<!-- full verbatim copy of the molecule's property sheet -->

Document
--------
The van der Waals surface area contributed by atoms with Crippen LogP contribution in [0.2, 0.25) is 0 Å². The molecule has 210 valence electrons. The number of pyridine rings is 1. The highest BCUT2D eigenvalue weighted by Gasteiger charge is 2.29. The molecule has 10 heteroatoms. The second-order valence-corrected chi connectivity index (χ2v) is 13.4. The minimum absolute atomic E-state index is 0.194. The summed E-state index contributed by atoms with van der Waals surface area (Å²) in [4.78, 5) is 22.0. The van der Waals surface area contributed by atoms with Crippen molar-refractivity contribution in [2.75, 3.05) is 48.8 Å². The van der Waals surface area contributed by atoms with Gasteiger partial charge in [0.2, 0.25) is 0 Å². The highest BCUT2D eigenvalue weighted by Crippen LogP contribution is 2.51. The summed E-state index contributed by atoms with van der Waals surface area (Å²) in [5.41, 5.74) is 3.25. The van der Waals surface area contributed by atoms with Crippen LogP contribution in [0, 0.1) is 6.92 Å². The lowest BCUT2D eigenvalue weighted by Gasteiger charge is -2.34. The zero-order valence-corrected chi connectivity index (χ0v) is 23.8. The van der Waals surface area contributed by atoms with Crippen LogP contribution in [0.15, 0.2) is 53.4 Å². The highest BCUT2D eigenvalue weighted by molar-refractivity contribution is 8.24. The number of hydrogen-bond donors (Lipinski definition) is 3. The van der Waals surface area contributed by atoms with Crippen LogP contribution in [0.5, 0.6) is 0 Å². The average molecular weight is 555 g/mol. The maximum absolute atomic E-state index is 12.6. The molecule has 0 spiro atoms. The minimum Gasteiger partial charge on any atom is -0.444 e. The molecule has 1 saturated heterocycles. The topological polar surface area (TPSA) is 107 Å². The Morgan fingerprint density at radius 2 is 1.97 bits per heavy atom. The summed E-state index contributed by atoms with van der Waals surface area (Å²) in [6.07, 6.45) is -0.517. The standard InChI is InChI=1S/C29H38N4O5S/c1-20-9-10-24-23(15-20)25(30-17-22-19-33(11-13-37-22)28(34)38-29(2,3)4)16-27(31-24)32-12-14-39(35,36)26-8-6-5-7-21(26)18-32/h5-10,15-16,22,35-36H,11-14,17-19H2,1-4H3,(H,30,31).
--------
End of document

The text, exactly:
The van der Waals surface area contributed by atoms with Crippen LogP contribution in [0.2, 0.25) is 0 Å². The molecule has 210 valence electrons. The number of pyridine rings is 1. The highest BCUT2D eigenvalue weighted by Gasteiger charge is 2.29. The molecule has 10 heteroatoms. The second-order valence-corrected chi connectivity index (χ2v) is 13.4. The minimum absolute atomic E-state index is 0.194. The summed E-state index contributed by atoms with van der Waals surface area (Å²) in [4.78, 5) is 22.0. The van der Waals surface area contributed by atoms with Crippen molar-refractivity contribution in [2.75, 3.05) is 48.8 Å². The van der Waals surface area contributed by atoms with Gasteiger partial charge in [0.2, 0.25) is 0 Å². The highest BCUT2D eigenvalue weighted by Crippen LogP contribution is 2.51. The summed E-state index contributed by atoms with van der Waals surface area (Å²) in [5.41, 5.74) is 3.25. The van der Waals surface area contributed by atoms with Crippen LogP contribution in [0, 0.1) is 6.92 Å². The lowest BCUT2D eigenvalue weighted by Gasteiger charge is -2.34. The zero-order valence-corrected chi connectivity index (χ0v) is 23.8. The van der Waals surface area contributed by atoms with Crippen LogP contribution in [0.15, 0.2) is 53.4 Å². The highest BCUT2D eigenvalue weighted by molar-refractivity contribution is 8.24. The number of hydrogen-bond donors (Lipinski definition) is 3. The van der Waals surface area contributed by atoms with Crippen LogP contribution in [0.5, 0.6) is 0 Å². The average molecular weight is 555 g/mol. The maximum absolute atomic E-state index is 12.6. The molecule has 0 spiro atoms. The minimum Gasteiger partial charge on any atom is -0.444 e. The molecule has 1 saturated heterocycles. The topological polar surface area (TPSA) is 107 Å². The Morgan fingerprint density at radius 2 is 1.97 bits per heavy atom. The summed E-state index contributed by atoms with van der Waals surface area (Å²) in [6.07, 6.45) is -0.517. The standard InChI is InChI=1S/C29H38N4O5S/c1-20-9-10-24-23(15-20)25(30-17-22-19-33(11-13-37-22)28(34)38-29(2,3)4)16-27(31-24)32-12-14-39(35,36)26-8-6-5-7-21(26)18-32/h5-10,15-16,22,35-36H,11-14,17-19H2,1-4H3,(H,30,31).